With only one day left, it’s time to finally visit the sight that dominates all of Tbilisi, the Holy Trinity Cathedral. Also known as Tsminda Sameba Cathedral, it was only consecrated in 2004, yet its physical presence is something that can’t be ignored and it is well worthy of the 30 minute walk from the Old Town to reach it.
Our last days in Georgia are upon us. We’ve spent four weeks in this gorgeous country and had a blast and most especially the last three days that we spent with friends from the UAE who met us for our final days. Seeing the faces on Emily and Alayna when they met up was, to paraphrase Big Chris out of Lock, Stock and Two Smoking Barrels, emotional. It also was a reminder that in this day and age, distance is of no matter and that the world really is too small a place. I mean, if an Irish family and a New Zealand family can arrange to catch up in Georgia, then anything is really possible.
We’ve traded in the Georgian interior for Georgia’s Black Sea coast, which forms part of the Caucasian Riviera. Specifically, we’re in Batumi, capital of the Autonomous Republic of Adjara which is a political-administrative region within Georgia. The city has close to 150,000 people and exhibits a distinctly different feel from the rest of Georgia. There are noticeable influences from its southern neighbour, Turkey and a much larger Muslim population, which is estimated to be approximately 30%.
I recall when travelling last through Europe (22 years ago!), that we constantly used the acronym ABC, meaning Another Bloody Church and Another Bloody Castle. As I’ve got older, I’ve found my capacity for churches, cathedrals and castles to be infinitely higher. Which is just as well, as there are plenty in Georgia, with a high proportion being absolutely stunning. Kutaisi is no exception to the rest of Georgia and we managed to visit three of historical significance while staying there.
Having seen both where Stalin was born and more importantly Fraggle Rock, we headed to George’s third largest city, Kutaisi. Kutaisi has historically been the capital city of a number of Georgian Kingdoms, including the Kingdom of Colchis in the 5th to 6th century BC, Kingdom of Lazica from 1st century BC, Kingdom of Georgia in the Middle Ages and the Kingdom of Imereti shortly thereafter. Looking to recapture some of its past glory, it was even briefly made the seat of the Parliament of Georgia from 2012 to 2018 until this was returned back to Tbilisi in 2019. Nowadays, Kutaisi seems happy enough with simply being the capital of the western region of Imereti and content to watch the world go by from the banks of the Rioni River.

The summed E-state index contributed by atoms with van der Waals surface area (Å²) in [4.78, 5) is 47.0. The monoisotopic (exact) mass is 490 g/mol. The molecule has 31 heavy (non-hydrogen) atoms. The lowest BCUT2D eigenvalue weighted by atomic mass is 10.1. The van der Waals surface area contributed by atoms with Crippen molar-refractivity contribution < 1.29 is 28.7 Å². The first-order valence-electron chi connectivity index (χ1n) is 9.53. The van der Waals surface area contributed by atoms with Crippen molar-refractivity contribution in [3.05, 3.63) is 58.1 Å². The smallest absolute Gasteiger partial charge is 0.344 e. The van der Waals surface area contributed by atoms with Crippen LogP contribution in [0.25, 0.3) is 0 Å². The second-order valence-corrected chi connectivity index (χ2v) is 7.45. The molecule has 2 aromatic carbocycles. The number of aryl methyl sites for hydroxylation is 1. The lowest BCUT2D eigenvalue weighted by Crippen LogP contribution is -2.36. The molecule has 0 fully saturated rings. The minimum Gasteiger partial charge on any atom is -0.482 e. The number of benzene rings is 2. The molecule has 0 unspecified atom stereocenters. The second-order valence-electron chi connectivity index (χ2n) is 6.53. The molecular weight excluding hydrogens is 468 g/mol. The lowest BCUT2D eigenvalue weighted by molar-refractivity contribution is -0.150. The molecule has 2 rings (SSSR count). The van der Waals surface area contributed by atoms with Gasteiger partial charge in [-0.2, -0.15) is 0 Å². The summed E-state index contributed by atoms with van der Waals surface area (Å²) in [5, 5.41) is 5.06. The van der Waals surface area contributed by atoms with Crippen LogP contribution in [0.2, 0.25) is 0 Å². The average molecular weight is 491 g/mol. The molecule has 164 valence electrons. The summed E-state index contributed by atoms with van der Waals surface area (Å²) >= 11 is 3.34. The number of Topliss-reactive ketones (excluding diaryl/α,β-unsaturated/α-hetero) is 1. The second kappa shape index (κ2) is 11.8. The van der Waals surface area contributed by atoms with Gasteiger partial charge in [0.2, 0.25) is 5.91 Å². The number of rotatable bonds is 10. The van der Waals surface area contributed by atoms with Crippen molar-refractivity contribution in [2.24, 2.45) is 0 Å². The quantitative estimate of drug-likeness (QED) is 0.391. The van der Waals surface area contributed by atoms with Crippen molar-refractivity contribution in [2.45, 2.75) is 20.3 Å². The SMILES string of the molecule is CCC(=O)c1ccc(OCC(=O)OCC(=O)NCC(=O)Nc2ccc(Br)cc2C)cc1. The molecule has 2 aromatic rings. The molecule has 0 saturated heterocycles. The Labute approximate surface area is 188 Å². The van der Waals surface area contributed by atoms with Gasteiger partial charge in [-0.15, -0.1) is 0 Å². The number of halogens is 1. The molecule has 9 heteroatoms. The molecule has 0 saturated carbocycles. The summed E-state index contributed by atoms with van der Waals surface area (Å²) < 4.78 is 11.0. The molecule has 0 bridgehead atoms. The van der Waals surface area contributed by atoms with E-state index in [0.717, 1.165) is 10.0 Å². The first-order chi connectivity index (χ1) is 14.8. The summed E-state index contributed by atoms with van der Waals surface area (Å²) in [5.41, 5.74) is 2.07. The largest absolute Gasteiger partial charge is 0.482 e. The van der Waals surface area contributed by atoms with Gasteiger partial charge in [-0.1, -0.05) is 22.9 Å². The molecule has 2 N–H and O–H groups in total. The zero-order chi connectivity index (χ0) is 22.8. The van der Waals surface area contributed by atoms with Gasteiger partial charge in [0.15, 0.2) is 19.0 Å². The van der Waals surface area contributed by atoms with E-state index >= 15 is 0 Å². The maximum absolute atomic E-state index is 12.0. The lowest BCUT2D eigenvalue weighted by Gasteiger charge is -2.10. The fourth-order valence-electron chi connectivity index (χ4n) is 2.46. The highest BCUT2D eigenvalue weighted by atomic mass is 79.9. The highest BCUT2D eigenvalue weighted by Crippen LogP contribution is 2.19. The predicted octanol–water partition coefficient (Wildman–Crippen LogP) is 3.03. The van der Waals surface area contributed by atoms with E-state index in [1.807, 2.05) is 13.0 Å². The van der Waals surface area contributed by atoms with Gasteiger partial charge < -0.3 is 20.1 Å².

About 15 kilometres to the east of Gori, cut deep into the surrounding natural rock, is the 12th century BC settlement of Uplistsikhe. One of, if not the, oldest urban settlements in Georgia, during its heyday between the 9th and 11th century AD, it is thought to have housed up to 20,000 people due to its strategic location along a main caravan road from Asia to Europe. The town lasted up until the Mongols invaded the country in the 14th century, after which it was virtually abandoned before being “rediscovered” in the 1950’s. It’s importance to Georgian culture is such that it was placed on the UNESCO Heritage Tentative List in 2007.
You may or may not know that Joseph Stalin originated from Georgia and that Stalin wasn’t his original name. Born Ioseb Besarionis dze Jughashvili (and more commonly called Iosif Jughashvili) into a poor family, the man who would go on to become one of the most powerful figures in the 20th century, suffered a lifelong disability to his left arm as a child due to an accident with a horse drawn carriage. This may have had some bearing on his desire to be portrayed as a hard man when rising through the Soviet ranks, which resulted in him changing his name to Stalin, meaning “Man of Steel” in Russian.
We’re not much of mountain people. Neither Veronica nor I are interested in skiing, we don’t get into home brewing moonshine and nor are we any good at growing beards. So the idea of heading up to the mountains might see a bit strange. But when researching Georgia, the town of Stepantsminda and the iconic Gergeti Trinity Church kept popping up as one of the things that had to be seen when visiting the country.
We’ve made it to Nana’s place. Actually, her real name is Louisa, but she’s just like your Nana who runs around fussing after you making sure you’ve constantly got cups of tea or coffee and snacks to nibble on at all times of the day. The only difference is that this Nana doesn’t speak a word of English, although she makes up for it by humming what sounds like the equivalent of Georgian boy-band songs. She’s actually our driver Zura’s real Nana, so maybe he got his love of music from her. Regardless, she’s an absolute godsend when you’ve got no luggage and a little bit stressed out about when it might actually arrive.
We’ve made it to Georgia! Home to Lay’s Potato Chips, southern hospitality and Coca-Cola. Oops, wrong Georgia. We’re actually in the country of Georgia in the South Caucasus. Depending on how you want to view it, you can make a case as to whether Georgia is in Europe, Asia or the Middle East. Having been ruled by different European and Asian powers for centuries (primarily Mongols, Arabs, Persians and Russians), it can legitimately claim to having a foot in all three camps. Geographically Georgia tends to placed in Asia, but culturally and due to the practising of Christian Orthodox religion, it definitely feels like Europe.